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Sunday, May 24, 2009

Thoughts on Proper Grammar

I would like to thank my friend and ex-student Olivia Smalley Parks for writing a great blog entry. I think she makes some very good points while she subtly teases about respecting conventions in facebook writing. I want to include her entire piece in this entry. Enjoy her writing. You will find it both entertaining and informative. I think she thoroughly covers a topic dear to our hearts.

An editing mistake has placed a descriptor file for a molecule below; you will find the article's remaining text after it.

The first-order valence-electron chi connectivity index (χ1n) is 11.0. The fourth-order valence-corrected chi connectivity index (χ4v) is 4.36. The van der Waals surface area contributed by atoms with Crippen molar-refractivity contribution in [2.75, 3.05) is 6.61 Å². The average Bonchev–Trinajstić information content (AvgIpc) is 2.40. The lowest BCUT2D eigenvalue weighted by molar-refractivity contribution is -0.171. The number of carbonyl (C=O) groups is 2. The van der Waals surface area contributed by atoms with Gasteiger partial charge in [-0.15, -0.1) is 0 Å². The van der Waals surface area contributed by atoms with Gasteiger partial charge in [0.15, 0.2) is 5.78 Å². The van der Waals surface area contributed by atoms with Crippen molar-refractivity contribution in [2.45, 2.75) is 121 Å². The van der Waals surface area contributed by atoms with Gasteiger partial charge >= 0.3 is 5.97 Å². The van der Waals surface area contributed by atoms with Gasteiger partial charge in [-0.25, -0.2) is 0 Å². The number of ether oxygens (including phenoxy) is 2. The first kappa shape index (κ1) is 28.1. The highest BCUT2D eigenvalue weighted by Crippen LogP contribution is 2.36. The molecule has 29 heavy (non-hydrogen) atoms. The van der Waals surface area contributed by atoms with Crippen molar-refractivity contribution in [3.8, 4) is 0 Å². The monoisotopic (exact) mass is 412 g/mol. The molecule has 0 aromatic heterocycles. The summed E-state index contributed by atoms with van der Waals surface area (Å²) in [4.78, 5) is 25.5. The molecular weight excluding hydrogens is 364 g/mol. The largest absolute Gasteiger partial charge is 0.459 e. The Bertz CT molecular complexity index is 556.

Thoughts on Proper Grammar and New Words Why do I feel compelled on facebook to type in "proper" English instead of just going with the flow? Is this a sign that I had too many red marks on my papers in school? Am I afraid that my high school writing teacher will secretly think, "Geez, I guess she didn't hear a word I said!"? (Love ya, Mr. T!) Am I afraid everyone is going to think I am an idiot because I write like I speak? Who knows? As my sister put it, facebook is "like an alternative universe... the rules just don't apply." Well, for some people, maybe. Apparently not for me. So as of now, I am declaring that the rules don't apply for me either! Bad spelling, bad grammar, who cares? After all, all of those ridiculous grammar rules we learned in school most likely originated from some person trying to describe the language as it was spoken at a specific period in history. Who determined the standard? What part of the country were they living in? (I bet they weren't from the deep South!) What type of education did they have? Why must we insist on abiding by these somewhat arbitrary standards? Do I think the formal grammar rules are useful? I think they could be useful for someone trying to learn English or for someone in academia who wants to judge people based on his knowledge of a topic rather than on his grammar. (Or is that what they're really judging? hmmm.) I recall writing research papers in high school for which we had to use "proper grammar". (Writing "for which" just made my skin crawl. Possibly because I would never speak that way.) I am fairly sure that our teachers were well rested after "reading" those papers! So why not just write about the topics the same way we would speak about them? What's wrong with that? Well, in the high school setting, they were preparing us for success in the post secondary world. A world in which there are no dangling participles and you may never, ever end a sentence with a preposition. (oops, I think that was a fragment!) The truth is, many college professors would rather not sift through your Appalachian accent to get to the meat of your writing. They just want to know if you understand the topic at hand. For me, this is extremely boring writing! So why not just say, "The heck with your rules, academia!"? Practically speaking, I think some folks would have a hard time finding a job or getting into certain college programs. I think it boils down to people having elitist attitudes and the status quo. These wonderful grammar rules are practiced by educated people, so it may be that in their minds, the individuals who choose not to abide by them do not measure up. Whatever happened to the rules being used to describe what was spoken? Why insist on using the rules of grammar in a prescriptive manner and thus alienate part of society that may have something profound to say? Practically speaking, it is nice to know when reading where one sentence ends and another begins, where to pause, and what to emphasize with the use of punctuation. It's also nice to be able to read a passage fluently because the author was attentive to how the passage would be interpreted by the reader. But these preferences don't even begin to delve into the briarpatch of proper grammar we had to learn in school. I would much rather leave it to the linguists to describe the ever-changing rules of spoken language. Why insist on using the outdated rules from some specific slice of culture/history to frame writing today? Write the same way you speak. Want to see individuality? I bet you'd see it! After having said this, I now throw caution to the wind! I don't care whether the facebook world thinks I'm a grammatical nightmare! You want to hear "voice" in writing? Well, here ya go! As a side note, whose job is it to come up with new words anyway? My husband loves to poke fun at me because occassionally I'll throw a new word at him. He just gives me this you-are-TOTALLY-NUTS look and snickers under his breath. (So I'm a little eccentric...) If you hang around a child between the ages of 2 and 9, you are bound to hear a few new words. (...or I'm just immature) Have you ever listened to Tigger on Winnie the Pooh? (There's a grammatical train wreck!) Over 100 new words were added to Merriam-Webster's dictionary last year (2008), so we know someone is making up new words. So, what credentials must one have to coin a new word? My thought that it is part of our makeup is to invent new words. As a believer in the Biblical God of creation, I have read that man was created in God's image. In addition, God directed Adam to name the animals. Considering that there are over 1 million words in the English language alone, I would reasonably assume that He programmed into all of us a little of that creative nature. With this in mind, I now challenge you, my facebook friends, to thrive in this world without grammatical rules and to go on a word-making inventure. (Don't bother looking it up on dictionary.com. It's not there!) Do not be ashamed. Use your new words. Share them with the world!!! By Olivia Smalley Parks
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